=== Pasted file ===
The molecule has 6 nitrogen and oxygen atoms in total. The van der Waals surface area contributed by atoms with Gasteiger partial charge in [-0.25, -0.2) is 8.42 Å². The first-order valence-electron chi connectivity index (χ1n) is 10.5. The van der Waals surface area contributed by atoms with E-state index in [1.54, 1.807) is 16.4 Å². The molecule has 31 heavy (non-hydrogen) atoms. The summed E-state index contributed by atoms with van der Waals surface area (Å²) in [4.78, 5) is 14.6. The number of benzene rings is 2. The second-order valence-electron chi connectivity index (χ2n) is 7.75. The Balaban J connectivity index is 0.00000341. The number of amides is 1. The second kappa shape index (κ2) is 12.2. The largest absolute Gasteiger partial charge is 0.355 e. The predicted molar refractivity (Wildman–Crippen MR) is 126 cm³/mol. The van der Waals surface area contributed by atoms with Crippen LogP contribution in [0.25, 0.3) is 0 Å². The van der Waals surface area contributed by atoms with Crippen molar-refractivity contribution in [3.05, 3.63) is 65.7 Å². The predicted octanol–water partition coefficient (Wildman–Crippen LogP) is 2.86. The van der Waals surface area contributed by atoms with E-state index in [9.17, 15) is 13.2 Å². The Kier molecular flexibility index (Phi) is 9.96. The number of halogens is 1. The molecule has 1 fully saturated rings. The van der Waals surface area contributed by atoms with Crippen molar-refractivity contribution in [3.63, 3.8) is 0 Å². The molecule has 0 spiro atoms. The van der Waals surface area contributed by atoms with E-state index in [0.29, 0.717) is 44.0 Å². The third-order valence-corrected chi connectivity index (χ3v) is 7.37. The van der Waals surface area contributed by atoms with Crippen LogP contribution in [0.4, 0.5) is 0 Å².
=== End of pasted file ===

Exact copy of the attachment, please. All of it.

The molecule has 6 nitrogen and oxygen atoms in total. The van der Waals surface area contributed by atoms with Gasteiger partial charge in [-0.25, -0.2) is 8.42 Å². The first-order valence-electron chi connectivity index (χ1n) is 10.5. The van der Waals surface area contributed by atoms with E-state index in [1.54, 1.807) is 16.4 Å². The molecule has 31 heavy (non-hydrogen) atoms. The summed E-state index contributed by atoms with van der Waals surface area (Å²) in [4.78, 5) is 14.6. The number of benzene rings is 2. The second-order valence-electron chi connectivity index (χ2n) is 7.75. The Balaban J connectivity index is 0.00000341. The number of amides is 1. The second kappa shape index (κ2) is 12.2. The largest absolute Gasteiger partial charge is 0.355 e. The predicted molar refractivity (Wildman–Crippen MR) is 126 cm³/mol. The van der Waals surface area contributed by atoms with Crippen LogP contribution in [0.25, 0.3) is 0 Å². The van der Waals surface area contributed by atoms with Crippen molar-refractivity contribution in [3.05, 3.63) is 65.7 Å². The predicted octanol–water partition coefficient (Wildman–Crippen LogP) is 2.86. The van der Waals surface area contributed by atoms with E-state index in [9.17, 15) is 13.2 Å². The Kier molecular flexibility index (Phi) is 9.96. The number of halogens is 1. The molecule has 1 fully saturated rings. The van der Waals surface area contributed by atoms with Crippen molar-refractivity contribution in [3.63, 3.8) is 0 Å². The molecule has 0 spiro atoms. The van der Waals surface area contributed by atoms with E-state index in [0.29, 0.717) is 44.0 Å². The third-order valence-corrected chi connectivity index (χ3v) is 7.37. The van der Waals surface area contributed by atoms with Crippen LogP contribution in [0.4, 0.5) is 0 Å².